The Caretaker

We are all captivated by stories of animals who exhibit human-like emotions or actions. Pat experienced something the other day that we thought was unusual.


A few weeks ago, Pat was cleaning out the refrigerator. She came across a dish of shelled English walnuts that had probably been there too long. She decided to toss them into the backyard where perhaps a bird might enjoy them. A while later she looked out the window and saw four crows prancing around the backyard and eating the walnuts. They were typical crows, black, shiny, brash, and noisy. Pat enjoyed the birds and after that first morning, threw out a piece of bread or something every day. The crows, being their obnoxious selves, stepped up their game. If Pat didn’t throw some food out before the crows got there, as soon as they arrived, they started raising hell. They were spoiled!


One morning, Pat threw out some bread crumbs and then went on about her business. Later, she looked out the window and saw a strange sight. There were four crows as usual, but one of the four was a pretty sorry looking specimen. Its feathers looked dull and dirty and it looked sick or beat up. And, the strange part was that one of the other crows was feeding it! The Good Samaritan bird would get a piece of bread off the ground, swallow it, then regurgitate it into the mouth of the frail-looking bird. It seemed quite strange. Was the bird sick? Was it young? If it could fly, why couldn’t it feed itself? Was the other bird its mother? Mighty strange. Mighty strange.

Dave Thomas


Mornings: Air Raid!

This story took place when the kids were small, probably between 1965 and 1970. We lived in El Cajon, California, a suburb of San Diego. We were heading back to Kansas to visit family and friends. Our party consisted of my wife, Pat, my mother, Margaret, our twin boys, Russ and Doug, our daughter, Terri, and myself.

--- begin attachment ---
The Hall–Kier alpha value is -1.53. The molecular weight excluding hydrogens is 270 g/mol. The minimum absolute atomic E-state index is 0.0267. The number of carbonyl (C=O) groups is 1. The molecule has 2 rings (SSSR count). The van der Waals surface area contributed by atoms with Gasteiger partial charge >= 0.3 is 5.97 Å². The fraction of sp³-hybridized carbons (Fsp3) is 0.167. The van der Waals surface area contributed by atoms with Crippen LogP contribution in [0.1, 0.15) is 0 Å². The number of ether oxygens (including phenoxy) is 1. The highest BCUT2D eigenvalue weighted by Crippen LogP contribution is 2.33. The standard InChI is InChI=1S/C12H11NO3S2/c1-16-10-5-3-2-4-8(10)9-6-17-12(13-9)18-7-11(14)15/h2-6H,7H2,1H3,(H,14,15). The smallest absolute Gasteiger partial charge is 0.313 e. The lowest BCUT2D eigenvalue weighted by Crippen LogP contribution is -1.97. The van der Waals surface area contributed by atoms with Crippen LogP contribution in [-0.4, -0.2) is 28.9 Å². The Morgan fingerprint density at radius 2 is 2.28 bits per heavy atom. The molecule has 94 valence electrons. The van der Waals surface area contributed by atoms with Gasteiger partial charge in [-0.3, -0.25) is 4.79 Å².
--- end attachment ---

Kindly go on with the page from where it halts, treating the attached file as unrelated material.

Our strategy on these trips was to leave the evening before and drive through the night while the kids slept. That reduced the number of times we had to listen to the age-old question “Are we there yet?”

The sun came up and we had been making good time. We were driving through a small town in New Mexico when we spotted a small park. The kids were waking up and were hungry, so we decided to stop. We had a big cooler in the trunk filled with breakfast and lunch stuff so we could stop and eat and get back on the road without wasting any time. Mom was keeping an eye on the kids as they ran around like little wild people. Pat and I were getting the food out of the trunk and setting the table. Pat, who was the one that always noticed birds and animals, was watching a hawk as it circled the area. The hawk was just cruising around, probably looking for breakfast. Its circle carried it right over where we were standing, and all of a sudden, it was “bombs away!” Pat was standing there, and, as a woman of her time, was fixed up with “big hair.” The hawk, with perfect accuracy, dropped the biggest, stinkiest load of crap right on to Pat’s hair-do. She was screaming and swiping at her head with a paper towel while the kids shrieked and pointed at her. My mom was laughing so hard I thought she would have a stroke. Pat finally got the evil smelling mess out of her hair and got herself quieted down. We eventually finished out breakfast and got back on the road. Needless to say, we were all wide awake.